6. Agreed, something that the recording I reference attests to. There is a distinction between "sea songs" and "sea shanties" the latter being particularly for work requirements and even felt to be bad luck if sung on land, superstitious as sailors were. I think the distinction now is getting very blurred, and the OP notes the exaggerated connection between the concertina and the sea. However, this is how music lives and I look forward to the land based development of this art form, with or without concertina accompaniment, and great too if it results in a greater interest in the instrument.
  7. Hi Yohan, It might be something lost in translation, but I suspect you will not be able to make this "as new again". But hopefully playable and enjoyable for some small hands. First the reeds. Identify the problem reeds by taking the plates off (make sure you are aware of the order they go back, and mark up both the plate and the instrument in pencil if required). Press the button that has the problem note, looking at the reed side and see which pad lifts. Find the corresponding reeds on the plate. The "push" (exhale) reed is on the outside of the plate, the "pull" (inh
  8. Having learnt on a Stagi myself I can vouch for their suitability as a beginner instrument. I managed to pick up a second hand 30k for about £250 on ebay at the time, and it really did play very well, much better than the reports I get of other similarly priced new boxes, though I haven't tried a good many of them. I've tried concertina connection's accordion reed instruments in the past too, though not the Rochelle, but I was impressed by the quality. As for range, I would say a 20K is a very good start for a complete beginner. I started on a German 20K before graduating to 30, an
  9. Good to hear from you Dana, thanks for your reply, and others in the forum too. This is the stainless grade I'm currently experimenting with: https://www.materials.sandvik/en-gb/materials-center/material-datasheets/strip-steel/sandvik-7c27mo2-flapper-valve-steel/ It really does shear very smoothly and straight, once I figured out to leave the reed strip on the LH (static) side of the shear! I think there is an equivalent from Voestalpine, including a new one called "flap-x" that looks to be harder-stronger-faster-better, but perhaps not necessarily so for concertina reeds. When I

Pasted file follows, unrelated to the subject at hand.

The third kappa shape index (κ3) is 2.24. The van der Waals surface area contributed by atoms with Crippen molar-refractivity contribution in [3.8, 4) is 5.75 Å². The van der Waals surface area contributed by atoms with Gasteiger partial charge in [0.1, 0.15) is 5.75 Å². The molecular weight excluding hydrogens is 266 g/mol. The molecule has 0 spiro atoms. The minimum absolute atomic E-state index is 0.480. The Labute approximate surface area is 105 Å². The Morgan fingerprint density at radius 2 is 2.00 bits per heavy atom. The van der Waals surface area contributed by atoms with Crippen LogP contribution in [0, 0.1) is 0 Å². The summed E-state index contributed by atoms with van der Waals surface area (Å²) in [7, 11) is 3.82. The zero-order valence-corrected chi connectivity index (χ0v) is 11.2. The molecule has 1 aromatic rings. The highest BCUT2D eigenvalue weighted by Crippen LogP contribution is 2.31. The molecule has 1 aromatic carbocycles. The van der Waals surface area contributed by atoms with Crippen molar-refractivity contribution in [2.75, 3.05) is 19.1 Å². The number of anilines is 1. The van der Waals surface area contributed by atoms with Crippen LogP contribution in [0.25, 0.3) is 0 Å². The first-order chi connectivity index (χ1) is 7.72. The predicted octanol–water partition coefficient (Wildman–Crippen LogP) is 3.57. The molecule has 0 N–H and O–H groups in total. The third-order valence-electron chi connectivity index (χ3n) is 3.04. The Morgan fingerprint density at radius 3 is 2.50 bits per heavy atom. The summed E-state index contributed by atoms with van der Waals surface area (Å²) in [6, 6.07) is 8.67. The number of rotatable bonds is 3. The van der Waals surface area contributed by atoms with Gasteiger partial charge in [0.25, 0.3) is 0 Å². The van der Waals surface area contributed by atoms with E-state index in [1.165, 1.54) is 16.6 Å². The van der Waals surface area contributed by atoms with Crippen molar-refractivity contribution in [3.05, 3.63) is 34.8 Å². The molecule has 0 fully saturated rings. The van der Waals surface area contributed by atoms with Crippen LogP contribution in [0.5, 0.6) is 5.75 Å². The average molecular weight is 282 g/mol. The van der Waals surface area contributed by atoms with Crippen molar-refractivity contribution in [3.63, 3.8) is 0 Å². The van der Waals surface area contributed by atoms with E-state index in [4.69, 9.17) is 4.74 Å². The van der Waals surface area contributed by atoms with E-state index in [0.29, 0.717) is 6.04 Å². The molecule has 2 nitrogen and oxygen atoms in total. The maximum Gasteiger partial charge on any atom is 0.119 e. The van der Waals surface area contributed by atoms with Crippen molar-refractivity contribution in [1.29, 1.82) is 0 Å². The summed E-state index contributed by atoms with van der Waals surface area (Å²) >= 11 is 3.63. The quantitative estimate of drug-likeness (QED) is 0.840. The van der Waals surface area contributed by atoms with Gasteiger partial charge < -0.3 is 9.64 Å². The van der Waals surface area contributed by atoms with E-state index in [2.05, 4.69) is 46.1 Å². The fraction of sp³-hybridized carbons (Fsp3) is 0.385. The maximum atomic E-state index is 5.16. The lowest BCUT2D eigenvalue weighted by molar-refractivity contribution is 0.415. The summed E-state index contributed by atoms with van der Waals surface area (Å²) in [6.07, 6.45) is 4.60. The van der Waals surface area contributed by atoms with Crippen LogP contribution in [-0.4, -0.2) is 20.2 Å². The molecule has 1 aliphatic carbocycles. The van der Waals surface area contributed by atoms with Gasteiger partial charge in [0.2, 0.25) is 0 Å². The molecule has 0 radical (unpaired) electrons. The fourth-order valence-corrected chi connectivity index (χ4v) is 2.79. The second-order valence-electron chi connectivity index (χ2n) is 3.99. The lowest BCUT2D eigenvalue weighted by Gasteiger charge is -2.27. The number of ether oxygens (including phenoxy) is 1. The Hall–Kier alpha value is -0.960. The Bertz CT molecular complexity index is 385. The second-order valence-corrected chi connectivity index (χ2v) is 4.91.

10. Thanks all, really interesting discussion as always
  11. Indeed! If there was a way to vibrate the reed outside of the shoe, then it would be virtually noiseless. I was thinking of starting with using shot only, with some detergent perhaps, but not abrasive paste or finer grain material. Really relying on multiple impacts on the metal to promote hardness, rather than it being a poishing operation per se, which I'd do more efficiently with micromesh files. Sorting them out again afterwards sounds a nightmare, unless I can scratch a number on the spare length at the base. Those tumblers seem a lot of money for what they are, I
  12. Hi Alex, I was thinking to profile, set and tune the reed to within 20 cents say, then take it out and tumble it before resetting and fine tuning. I was imagining any operation would probably affect the tuning, so there would need to be some fine tuning afterwards. However, if I did end up with round edges I guess I could do some tumbling earlier in the process on an overwidth reed, then file back to a clean edge. Are there any other things concertina makers employ to make there instruments sound more played in to begin with? For example, a device that sounded a reed at